2.35:1 (16x9 Enhanced)
Dolby Digital Monaural
The Criterion Collection, $39.95
Robert Altman may be known for sprawling ensemble pieces such as Nashville, Short Cuts and Gosford Park, but like all great filmmakers, his range extends far beyond the category into which he has been pigeonholed. In 1977, following the ambitious epics Nashville and Buffalo Bill and the Indians, Altman went in a different direction with the intimate chamber piece 3 Women. Heavily influenced by Ingmar Bergman’s Persona, the film tells a tragic story of misguided souls and combines surrealism with satire to touching, funny and ultimately quite disturbing effect.
Altman has said that the concept for 3 Women came to him in a dream, and stylistically the film eschews the documentary look of Nashville in favor of a hypnotic atmosphere and impressionistic images. The film’s combination of dreamlike unreality and sharp commentary on contemporary media foreshadows The Player, one of Altman’s most popular pictures, yet whereas The Player integrates these elements within the framework of a murder mystery, 3 Women finds Altman working without the security that genre provides. 3 Women is almost entirely character-driven, and what makes the film rewarding for its fans and frustrating for its critics is the fact that it’s a character study about people whose personalities are undefined; the women struggle to find their identities either by imitating each other or regurgitating the slogans they find in women’s magazines, while the lone significant male character defines himself according to macho codes that are silly and outdated.
Cinematographer Charles Rosher Jr., ASC (credited as Chuck Rosher) shot 3 Women between two other Altman productions: Robert Benton’s The Late Show and Altman’s A Wedding. These collaborations were in keeping with Altman’s master plan at the time, which was to employ a number of reliable craftsmen on a year-round basis so they would be available whenever he needed them. The director’s dream of a self-contained, independent studio was short-lived, but his ambition generated a number of interesting films, including A Perfect Couple, H.E.A.L.T.H., Quintet and Welcome to L.A.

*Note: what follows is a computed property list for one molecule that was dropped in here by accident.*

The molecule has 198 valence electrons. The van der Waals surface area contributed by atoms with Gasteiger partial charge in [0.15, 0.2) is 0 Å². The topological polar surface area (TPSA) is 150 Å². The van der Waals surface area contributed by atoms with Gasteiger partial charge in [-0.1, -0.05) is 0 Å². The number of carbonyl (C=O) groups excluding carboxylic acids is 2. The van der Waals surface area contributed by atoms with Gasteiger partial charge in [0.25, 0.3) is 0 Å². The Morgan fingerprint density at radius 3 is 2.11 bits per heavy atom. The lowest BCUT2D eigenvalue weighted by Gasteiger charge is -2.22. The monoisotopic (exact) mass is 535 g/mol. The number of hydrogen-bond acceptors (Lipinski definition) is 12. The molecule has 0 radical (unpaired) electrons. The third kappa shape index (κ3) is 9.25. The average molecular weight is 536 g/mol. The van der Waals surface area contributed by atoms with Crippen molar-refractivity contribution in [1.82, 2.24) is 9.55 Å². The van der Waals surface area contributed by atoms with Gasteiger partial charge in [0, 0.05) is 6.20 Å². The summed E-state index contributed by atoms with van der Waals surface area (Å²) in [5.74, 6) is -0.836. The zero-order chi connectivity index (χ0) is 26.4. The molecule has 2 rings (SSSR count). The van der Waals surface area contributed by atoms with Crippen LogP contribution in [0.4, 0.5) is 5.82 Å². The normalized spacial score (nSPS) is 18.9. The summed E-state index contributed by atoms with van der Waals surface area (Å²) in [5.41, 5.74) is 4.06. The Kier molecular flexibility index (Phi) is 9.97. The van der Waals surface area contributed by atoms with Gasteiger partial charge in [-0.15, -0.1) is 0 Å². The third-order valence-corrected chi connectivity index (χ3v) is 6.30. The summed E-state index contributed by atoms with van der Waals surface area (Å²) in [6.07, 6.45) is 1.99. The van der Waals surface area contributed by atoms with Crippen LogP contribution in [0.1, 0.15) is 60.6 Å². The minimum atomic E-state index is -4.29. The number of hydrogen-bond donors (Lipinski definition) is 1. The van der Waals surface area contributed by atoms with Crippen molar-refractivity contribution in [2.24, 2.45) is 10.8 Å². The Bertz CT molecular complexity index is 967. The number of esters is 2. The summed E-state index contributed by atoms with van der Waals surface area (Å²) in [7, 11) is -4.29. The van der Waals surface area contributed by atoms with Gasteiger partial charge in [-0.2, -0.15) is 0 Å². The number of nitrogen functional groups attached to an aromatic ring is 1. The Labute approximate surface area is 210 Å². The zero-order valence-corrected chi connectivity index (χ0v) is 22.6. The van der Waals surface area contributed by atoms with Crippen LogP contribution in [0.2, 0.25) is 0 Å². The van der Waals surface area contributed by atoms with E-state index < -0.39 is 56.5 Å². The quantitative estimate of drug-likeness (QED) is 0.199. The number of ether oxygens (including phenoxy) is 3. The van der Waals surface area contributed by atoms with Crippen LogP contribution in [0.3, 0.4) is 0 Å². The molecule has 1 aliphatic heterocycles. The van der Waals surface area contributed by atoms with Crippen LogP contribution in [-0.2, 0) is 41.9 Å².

3 Women is perhaps the boldest of these pictures, and its beautiful images have been perfectly preserved by The Criterion Collection on this DVD. Altman’s experimental work with sound and image has led to some notable home-video disasters, but this high-definition transfer captures Rosher’s images in all of their widescreen splendor. Although the number of characters and locations is fairly small, Rosher’s compositions are quite intricate. Actors are photographed through windows, mirrors, water, doorways and other framing devices that reinforce the dreamlike nature of the piece, and the color palette creates a palpable sense of the heat and dust that surround the characters.
As in many of Altman’s films, the camera is always on the move, panning, dollying and zooming to constantly reframe the action. The camerawork is complemented by imaginative editing that continually alters the viewer’s perspective, providing a perfect visual corollary for the aimlessness and confusion that afflicts the lead characters. The digitally remastered soundtrack allows close study of both the multi-layered sound design and Gerald Busby’s atonal score.
The disc’s supplements include an assortment of trailers, TV spots and production and publicity stills. There’s also a very instructive audio commentary by Altman in which he combines information specific to this production with general observations about filmmaking. Among his revelations is that 3 Women’s story grew out of discoveries made during location scouting, casting and shooting. Altman also acknowledges Rosher’s significant contributions to the project, and cites the cinematographer’s earlier work as an assistant to Conrad Hall, ASC (who had worked as an assistant on one of Altman’s TV productions years earlier). The director praises Rosher repeatedly and shares his own theories on lighting to illustrate just how sharp a cameraman needs to be to put those theories into practice. Altman devotes more attention to the visual component of his work than most directors do in their audio DVD commentaries, and his insights make this disc essential viewing for filmmakers and film students alike.